>Why does conveyancing take so long

On average the conveyancing period from an offer being accepted to exchange and completion takes about 56 days!!

However, a recent survey has shown that the average sale is taking 15 weeks (105 days) from when a sale is agreed until completion takes place.

Why does conveyancing take so long?

For many reasons the most common one is that either the buyer or seller, or their legal representatives, take their time responding to enquiries. Other common reasons for delays to the conveyancing process are; looking to instruct a solicitor, gazumping, a sale falling through because the property was down valued or a broken property chain.

The conveyancing process in England and Wales, once a sale has been accepted is one of the slowest in the world which has made it fraught with the problems associated above.

There are approx. 30% of home sales in England falling through and sometimes even at the point of exchange - when people have put time, effort and their heart into buying / selling a property.

Does the Government really need to reform the house-buying process?

I don't think the government in its entirety need to step in, its more the industry that needs to get its house in order, there are many issues with the conveyancing process that can be resolved by conveyancers, industry suppliers and developments in technology. A top-down strategy has failed us in recent times: the failed implementation of HIPS along with SDLT reform has spread doubt of this approach among many in the industry.

It would be better for such professional bodies as The Law Society, The Royal Institution of Chartered Surveyors, National Association of Estate Agents and the government, to get together and find a better system. Much of the work we have to do as agents is chasing solicitors and mortgage providers. One piece of advice to all vendors and purchasers is to use a local solicitor. If you think a large conveyancing company or those online conveyancers nationwide will do better, think again or at least read their reviews on google.

Much of the difficulty is our plainly daft system of ‘Subject to Contract’ meaning that when we agree a sale either the vendor or purchaser can pull out at any point prior to contracts being exchanged. In this day and age, surely a better system can be found.  In South Australia, the system there is much better, first sort your finance, check the title, then sign an offer form. If the offer is accepted, you have 48 hours to change your mind. After that it is binding on both seller and buyer, lawyers do the rest!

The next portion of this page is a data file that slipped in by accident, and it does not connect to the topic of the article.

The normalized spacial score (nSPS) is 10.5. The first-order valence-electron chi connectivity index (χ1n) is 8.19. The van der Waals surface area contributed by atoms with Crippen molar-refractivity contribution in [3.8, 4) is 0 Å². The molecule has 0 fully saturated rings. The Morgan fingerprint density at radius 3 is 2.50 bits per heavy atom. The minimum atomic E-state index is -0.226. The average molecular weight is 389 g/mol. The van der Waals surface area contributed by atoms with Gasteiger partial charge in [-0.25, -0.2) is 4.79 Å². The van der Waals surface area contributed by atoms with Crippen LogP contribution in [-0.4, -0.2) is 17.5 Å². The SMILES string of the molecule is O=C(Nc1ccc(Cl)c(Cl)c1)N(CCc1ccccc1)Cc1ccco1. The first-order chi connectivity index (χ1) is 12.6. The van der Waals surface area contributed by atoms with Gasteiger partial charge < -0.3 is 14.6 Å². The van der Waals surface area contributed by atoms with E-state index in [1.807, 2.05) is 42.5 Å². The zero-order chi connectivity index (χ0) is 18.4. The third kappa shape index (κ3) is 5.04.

If our process were far simpler, people would move more often - countless times I have heard the comment, ‘I never want to move again, because the process was so stressful.’ 

These type of comments aren't so much about the structure of the house-buying process, but more about the practical side of things and relationship between; buyers, sellers, conveyancers and estate agents in a client or customer facing business.

Conveyancers and for that matter anyone involved in client or customer facing business, should understand the importance of communication, yet poor communication between conveyancers and their clients continues to drive customer dissatisfaction in the property sector. Although reformers and critics of the system focus on gazumping, polls have found that almost a quarter of UK consumers blame a lack of effective communication between lawyers, lenders and estate agents for collapsed house sales.

Why do buyers and sellers place so much value on communication?

The purchase of a house is likely to be the largest financial commitment of their lives and it simply has to go right - timing can be critical - consumers are naturally anxious and they want to know exactly what is happening at each stage of the transaction.

Keeping clients updated on the progress of their purchase doesn’t just benefit consumers. A satisfied customer can save time for solicitors, because they don’t need to spend so much time reacting to queries. The most efficient conveyancers are those proactively communicating with clients rather than waiting to be called or chased by them.

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